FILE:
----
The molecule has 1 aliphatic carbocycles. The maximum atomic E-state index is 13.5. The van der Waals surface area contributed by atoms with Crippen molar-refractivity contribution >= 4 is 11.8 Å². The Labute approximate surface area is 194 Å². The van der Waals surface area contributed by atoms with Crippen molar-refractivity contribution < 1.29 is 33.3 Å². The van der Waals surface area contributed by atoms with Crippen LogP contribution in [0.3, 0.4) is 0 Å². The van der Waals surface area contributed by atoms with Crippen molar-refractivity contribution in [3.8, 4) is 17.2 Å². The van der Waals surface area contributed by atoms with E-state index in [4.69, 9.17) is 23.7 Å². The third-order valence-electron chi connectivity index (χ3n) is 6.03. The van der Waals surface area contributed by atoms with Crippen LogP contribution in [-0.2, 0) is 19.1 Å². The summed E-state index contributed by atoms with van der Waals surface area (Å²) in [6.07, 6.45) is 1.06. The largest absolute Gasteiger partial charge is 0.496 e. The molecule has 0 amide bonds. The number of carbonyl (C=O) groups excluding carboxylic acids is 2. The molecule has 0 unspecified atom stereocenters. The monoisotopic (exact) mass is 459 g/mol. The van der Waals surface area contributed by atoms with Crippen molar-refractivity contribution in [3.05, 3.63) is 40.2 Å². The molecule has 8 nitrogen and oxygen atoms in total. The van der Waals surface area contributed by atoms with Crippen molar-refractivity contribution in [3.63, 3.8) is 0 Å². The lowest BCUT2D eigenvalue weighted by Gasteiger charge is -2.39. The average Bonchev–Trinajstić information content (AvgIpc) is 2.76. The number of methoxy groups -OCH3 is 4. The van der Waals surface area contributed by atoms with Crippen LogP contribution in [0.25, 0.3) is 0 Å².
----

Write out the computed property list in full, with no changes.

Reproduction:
The molecule has 1 aliphatic carbocycles. The maximum atomic E-state index is 13.5. The van der Waals surface area contributed by atoms with Crippen molar-refractivity contribution >= 4 is 11.8 Å². The Labute approximate surface area is 194 Å². The van der Waals surface area contributed by atoms with Crippen molar-refractivity contribution < 1.29 is 33.3 Å². The van der Waals surface area contributed by atoms with Crippen LogP contribution in [0.3, 0.4) is 0 Å². The van der Waals surface area contributed by atoms with Crippen molar-refractivity contribution in [3.8, 4) is 17.2 Å². The van der Waals surface area contributed by atoms with E-state index in [4.69, 9.17) is 23.7 Å². The third-order valence-electron chi connectivity index (χ3n) is 6.03. The van der Waals surface area contributed by atoms with Crippen LogP contribution in [-0.2, 0) is 19.1 Å². The summed E-state index contributed by atoms with van der Waals surface area (Å²) in [6.07, 6.45) is 1.06. The largest absolute Gasteiger partial charge is 0.496 e. The molecule has 0 amide bonds. The number of carbonyl (C=O) groups excluding carboxylic acids is 2. The molecule has 0 unspecified atom stereocenters. The monoisotopic (exact) mass is 459 g/mol. The van der Waals surface area contributed by atoms with Crippen molar-refractivity contribution in [3.05, 3.63) is 40.2 Å². The molecule has 8 nitrogen and oxygen atoms in total. The van der Waals surface area contributed by atoms with Crippen molar-refractivity contribution in [3.63, 3.8) is 0 Å². The lowest BCUT2D eigenvalue weighted by Gasteiger charge is -2.39. The average Bonchev–Trinajstić information content (AvgIpc) is 2.76. The number of methoxy groups -OCH3 is 4. The van der Waals surface area contributed by atoms with Crippen LogP contribution in [0.25, 0.3) is 0 Å².